Although U.S. Latinos continue to be concentrated in particular places, many have shifted to "new" locations around the country. This study employs data from the Mexican Migration Project (MMP107) to examine the relationship between individual-level characteristics and diverse U.S. destinations chosen by post-1965 Mexican immigrants. Multinomial logistic regression analyses confirm the importance of human capital, social networks, and temporal context in directing immigrants to particular U.S. sites. The findings also suggest that employing a typology of U.S. destinations is useful for understanding the spatial distributions of contemporary Mexican immigrants.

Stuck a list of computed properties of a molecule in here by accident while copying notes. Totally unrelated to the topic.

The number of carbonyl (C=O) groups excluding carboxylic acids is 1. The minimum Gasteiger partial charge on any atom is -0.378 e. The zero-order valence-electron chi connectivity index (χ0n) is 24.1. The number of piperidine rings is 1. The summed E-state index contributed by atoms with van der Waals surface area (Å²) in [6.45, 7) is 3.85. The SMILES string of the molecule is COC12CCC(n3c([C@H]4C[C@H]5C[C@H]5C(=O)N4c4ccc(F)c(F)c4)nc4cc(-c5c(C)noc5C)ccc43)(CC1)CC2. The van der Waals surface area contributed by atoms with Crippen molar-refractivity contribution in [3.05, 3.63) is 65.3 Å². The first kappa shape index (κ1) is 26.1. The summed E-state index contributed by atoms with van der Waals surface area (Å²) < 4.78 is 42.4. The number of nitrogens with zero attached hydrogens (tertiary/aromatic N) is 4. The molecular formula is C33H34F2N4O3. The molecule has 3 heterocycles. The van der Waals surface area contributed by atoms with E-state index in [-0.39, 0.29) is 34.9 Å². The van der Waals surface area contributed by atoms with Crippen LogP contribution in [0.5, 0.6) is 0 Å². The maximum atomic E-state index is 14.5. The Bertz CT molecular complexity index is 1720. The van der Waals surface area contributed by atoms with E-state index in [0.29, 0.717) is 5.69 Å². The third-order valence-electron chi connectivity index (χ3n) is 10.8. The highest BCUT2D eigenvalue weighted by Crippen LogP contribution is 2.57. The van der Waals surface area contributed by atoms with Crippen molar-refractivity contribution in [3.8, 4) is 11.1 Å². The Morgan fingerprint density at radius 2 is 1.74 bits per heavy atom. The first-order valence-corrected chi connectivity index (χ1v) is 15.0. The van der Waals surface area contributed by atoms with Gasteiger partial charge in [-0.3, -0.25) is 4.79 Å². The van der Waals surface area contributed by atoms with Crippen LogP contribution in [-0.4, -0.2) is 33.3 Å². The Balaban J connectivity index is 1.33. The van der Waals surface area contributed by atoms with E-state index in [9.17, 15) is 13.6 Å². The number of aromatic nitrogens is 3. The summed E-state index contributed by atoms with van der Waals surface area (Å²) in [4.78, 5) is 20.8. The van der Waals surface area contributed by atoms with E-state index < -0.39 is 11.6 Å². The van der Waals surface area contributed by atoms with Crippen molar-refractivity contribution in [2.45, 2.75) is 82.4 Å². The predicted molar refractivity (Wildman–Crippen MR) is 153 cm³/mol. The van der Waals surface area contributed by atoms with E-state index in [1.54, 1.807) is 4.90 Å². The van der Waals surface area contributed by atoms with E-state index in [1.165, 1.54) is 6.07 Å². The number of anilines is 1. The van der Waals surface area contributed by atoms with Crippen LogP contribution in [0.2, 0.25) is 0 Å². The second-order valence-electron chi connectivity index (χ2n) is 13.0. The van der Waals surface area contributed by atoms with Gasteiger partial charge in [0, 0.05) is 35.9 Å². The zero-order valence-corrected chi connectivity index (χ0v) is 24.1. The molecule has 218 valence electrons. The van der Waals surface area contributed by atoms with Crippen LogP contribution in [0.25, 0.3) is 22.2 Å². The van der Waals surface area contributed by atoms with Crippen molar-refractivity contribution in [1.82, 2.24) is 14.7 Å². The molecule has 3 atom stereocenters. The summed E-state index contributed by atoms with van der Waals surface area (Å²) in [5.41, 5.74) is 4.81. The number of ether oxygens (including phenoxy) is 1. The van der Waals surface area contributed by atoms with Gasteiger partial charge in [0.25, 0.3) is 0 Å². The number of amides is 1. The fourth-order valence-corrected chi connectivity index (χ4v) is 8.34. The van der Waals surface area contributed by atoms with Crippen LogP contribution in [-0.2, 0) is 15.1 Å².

ASJC Scopus subject areas
- Arts and Humanities (miscellaneous)